25 Jan 2010

Doug French on the Japanese Lesson

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One of the crazier aspects of our financial and economic discourse is that the Great Depression is cited as the result of laissez-faire, when in fact Hoover and then FDR intervened more heavily in a recession than any prior presidents in US history.

By the same token, we are told that the U.S. government needs to run huge deficits, and the Fed needs to provide easy money, in order to avoid the fate of Japan. From this “moral” you would understandably infer that Japan’s “lost decade” must have been characterized by balanced budget and super-high interest rates. Not so, as Doug French explains (HT2 Carlos Lara):

After the bubble popped in Japan, that government pursued a relentless Keynesian course of fiscal pump priming and loose fiscal policy with the result being a Japan that went from having the healthiest fiscal position of any OECD country in 1990 to annual deficits of 6 to 7 percent of GDP and a gross public debt that is now 227 percent of GDP. “The Japanese tried to cure an alcoholic with heroin,” writes Bonner. “Now, they’re addicted to it.”

Japan’s monetary policy was to aggressively lower rates to .5 percent between 1991 and 1995 and has operated a zero-interest policy virtually ever since.

Between 1992 and 1995, the Japanese government tried six stimulus plans totaling 65.5 trillion yen and they even cut tax rates in 1994. They tried cutting taxes again in 1998, but government spending was never cut. Also in 1998, another stimulus package of 16.7 trillion yen was rolled out nearly half of which was for public-works projects. Later in the same year, another stimulus package was announced, totaling 23.9 trillion yen. The very next year an ¥18 trillion stimulus was tried, and, in October of 2000, another stimulus for 11 trillion was announced. As economist Ben Powell points out, “Overall during the 1990s, Japan tried 10 fiscal stimulus packages totaling more than 100 trillion yen, and each failed to cure the recession,” with Japan’s nominal GDP growth rate below zero for most of the five years after 1997.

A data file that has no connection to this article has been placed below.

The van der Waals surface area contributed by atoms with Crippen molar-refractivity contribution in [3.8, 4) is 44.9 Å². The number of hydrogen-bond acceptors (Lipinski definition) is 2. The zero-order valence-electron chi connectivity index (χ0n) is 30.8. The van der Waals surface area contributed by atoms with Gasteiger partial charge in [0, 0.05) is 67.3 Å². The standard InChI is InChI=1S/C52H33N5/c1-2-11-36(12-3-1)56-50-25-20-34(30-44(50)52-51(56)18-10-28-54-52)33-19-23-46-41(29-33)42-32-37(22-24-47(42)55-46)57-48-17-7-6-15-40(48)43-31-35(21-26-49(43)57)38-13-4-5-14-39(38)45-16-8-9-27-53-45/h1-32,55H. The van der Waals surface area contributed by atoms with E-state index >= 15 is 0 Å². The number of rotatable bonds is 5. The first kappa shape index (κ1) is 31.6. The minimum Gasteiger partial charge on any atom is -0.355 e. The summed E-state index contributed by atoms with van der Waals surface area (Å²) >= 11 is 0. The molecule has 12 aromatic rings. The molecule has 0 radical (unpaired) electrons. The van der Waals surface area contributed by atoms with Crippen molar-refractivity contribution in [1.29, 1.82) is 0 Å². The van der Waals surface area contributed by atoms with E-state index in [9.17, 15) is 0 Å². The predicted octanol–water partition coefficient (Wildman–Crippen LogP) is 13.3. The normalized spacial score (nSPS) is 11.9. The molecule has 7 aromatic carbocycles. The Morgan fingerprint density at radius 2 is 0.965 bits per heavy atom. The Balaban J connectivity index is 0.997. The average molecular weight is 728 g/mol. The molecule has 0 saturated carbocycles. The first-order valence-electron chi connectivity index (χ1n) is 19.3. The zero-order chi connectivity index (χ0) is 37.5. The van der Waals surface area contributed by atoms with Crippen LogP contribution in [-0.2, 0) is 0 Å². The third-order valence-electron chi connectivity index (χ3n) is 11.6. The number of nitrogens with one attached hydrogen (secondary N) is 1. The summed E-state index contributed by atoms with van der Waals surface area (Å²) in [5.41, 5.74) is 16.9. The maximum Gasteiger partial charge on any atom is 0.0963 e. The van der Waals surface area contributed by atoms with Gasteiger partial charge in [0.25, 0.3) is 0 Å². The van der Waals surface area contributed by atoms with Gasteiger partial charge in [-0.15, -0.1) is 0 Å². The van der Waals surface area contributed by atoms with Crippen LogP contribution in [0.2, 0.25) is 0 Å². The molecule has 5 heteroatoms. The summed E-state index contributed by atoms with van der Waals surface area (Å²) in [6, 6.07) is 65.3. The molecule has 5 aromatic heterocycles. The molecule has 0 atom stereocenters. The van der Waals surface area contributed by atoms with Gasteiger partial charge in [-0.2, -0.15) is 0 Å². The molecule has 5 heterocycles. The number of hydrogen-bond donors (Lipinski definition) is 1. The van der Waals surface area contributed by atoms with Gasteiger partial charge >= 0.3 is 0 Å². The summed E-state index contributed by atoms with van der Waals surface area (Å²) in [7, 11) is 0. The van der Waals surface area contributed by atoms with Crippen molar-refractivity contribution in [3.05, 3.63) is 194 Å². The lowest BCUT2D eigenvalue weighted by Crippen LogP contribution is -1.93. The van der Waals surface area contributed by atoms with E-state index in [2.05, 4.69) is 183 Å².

Now of course, Krugman & Friends can come back and say, “Japan didn’t do enough!” But even if that were true, doesn’t this same cynical Krugman realize that no politicians are going to do exactly what his models suggest (thank goodness)? In other words, if Krugman & Friends know that the 85% Keynesian Solution pushed through by politicians will lead to the worst economic performance ever (in the 1930s in America and the Lost Decade in Japan), then maybe Krugman & Friends should stop pushing it?

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